Taking A Pager From Israel's Arsenal
NEXUS TELECOMMUNICATION Systems Ltd. in Tel Aviv has invented a low-cost system for two-way paging based on Israeli military communications technology. A subscriber creates as many as 300 possible messages in advance and stores them in the paging-company's computer, assigning each a number. To respond to a page, the subscriber simply scrolls through a list of printed messages on the pager screen and transmits back the appropriate number--say, 124 for "I'll be there in 20 minutes." The paging-company computer translates the number and forwards the message by fax, E-mail, or by phone using a synthesized voice.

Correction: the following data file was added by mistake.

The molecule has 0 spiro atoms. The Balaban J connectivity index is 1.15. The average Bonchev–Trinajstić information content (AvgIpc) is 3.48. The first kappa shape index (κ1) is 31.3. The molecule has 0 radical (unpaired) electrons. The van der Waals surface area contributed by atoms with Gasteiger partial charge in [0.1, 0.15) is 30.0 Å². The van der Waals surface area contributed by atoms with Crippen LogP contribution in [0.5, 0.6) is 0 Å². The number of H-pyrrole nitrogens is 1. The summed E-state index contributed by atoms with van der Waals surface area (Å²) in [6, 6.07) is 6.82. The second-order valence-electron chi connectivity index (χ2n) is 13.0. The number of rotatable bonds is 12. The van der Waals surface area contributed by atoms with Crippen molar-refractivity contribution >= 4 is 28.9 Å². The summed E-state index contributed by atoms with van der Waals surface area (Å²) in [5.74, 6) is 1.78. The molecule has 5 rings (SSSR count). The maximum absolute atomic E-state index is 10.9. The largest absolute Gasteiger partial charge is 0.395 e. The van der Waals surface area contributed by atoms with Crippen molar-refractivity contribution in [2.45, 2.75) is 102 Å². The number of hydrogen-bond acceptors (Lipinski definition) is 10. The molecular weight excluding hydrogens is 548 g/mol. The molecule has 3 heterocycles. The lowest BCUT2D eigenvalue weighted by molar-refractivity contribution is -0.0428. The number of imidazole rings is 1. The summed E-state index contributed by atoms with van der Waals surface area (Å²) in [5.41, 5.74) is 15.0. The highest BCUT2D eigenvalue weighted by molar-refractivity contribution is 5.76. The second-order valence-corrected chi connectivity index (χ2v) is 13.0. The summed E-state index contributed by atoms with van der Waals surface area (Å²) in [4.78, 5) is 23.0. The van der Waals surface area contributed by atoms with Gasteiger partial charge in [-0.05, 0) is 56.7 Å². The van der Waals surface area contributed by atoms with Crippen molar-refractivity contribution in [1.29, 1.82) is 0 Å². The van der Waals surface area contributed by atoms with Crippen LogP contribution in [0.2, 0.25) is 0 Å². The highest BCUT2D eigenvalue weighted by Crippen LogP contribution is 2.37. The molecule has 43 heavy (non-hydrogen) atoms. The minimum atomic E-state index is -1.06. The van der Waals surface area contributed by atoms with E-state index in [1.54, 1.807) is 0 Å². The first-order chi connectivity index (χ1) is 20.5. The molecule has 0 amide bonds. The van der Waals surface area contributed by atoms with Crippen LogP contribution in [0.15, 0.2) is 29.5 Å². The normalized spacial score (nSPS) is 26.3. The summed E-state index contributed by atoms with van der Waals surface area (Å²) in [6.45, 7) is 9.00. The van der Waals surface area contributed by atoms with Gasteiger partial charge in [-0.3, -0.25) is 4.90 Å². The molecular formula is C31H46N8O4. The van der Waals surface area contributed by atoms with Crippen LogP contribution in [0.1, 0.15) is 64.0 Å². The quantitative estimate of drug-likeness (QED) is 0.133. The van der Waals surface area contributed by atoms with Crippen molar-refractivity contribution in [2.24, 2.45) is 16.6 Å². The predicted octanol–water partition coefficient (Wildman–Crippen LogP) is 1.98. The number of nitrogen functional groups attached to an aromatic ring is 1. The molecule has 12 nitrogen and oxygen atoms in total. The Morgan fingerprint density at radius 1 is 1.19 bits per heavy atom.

Having to choose from a list of predefined messages is limiting, but the offsetting advantages are huge. Nexus' NexNet messages are so short that the pagers need less than a watt of power to send them, and the low power lets the pagers transmit in a free, unlicensed portion of the U.S. airwaves. To cope with the electromagnetic "noise" in that crowded spectrum, Nexus uses a frequency-hopping method that was developed to be virtually immune to enemy jamming. American Paging Inc. in Minneapolis is co-developing the system for the U.S. market, while Samsung Electronics Co. will manufacture the two-way pagers.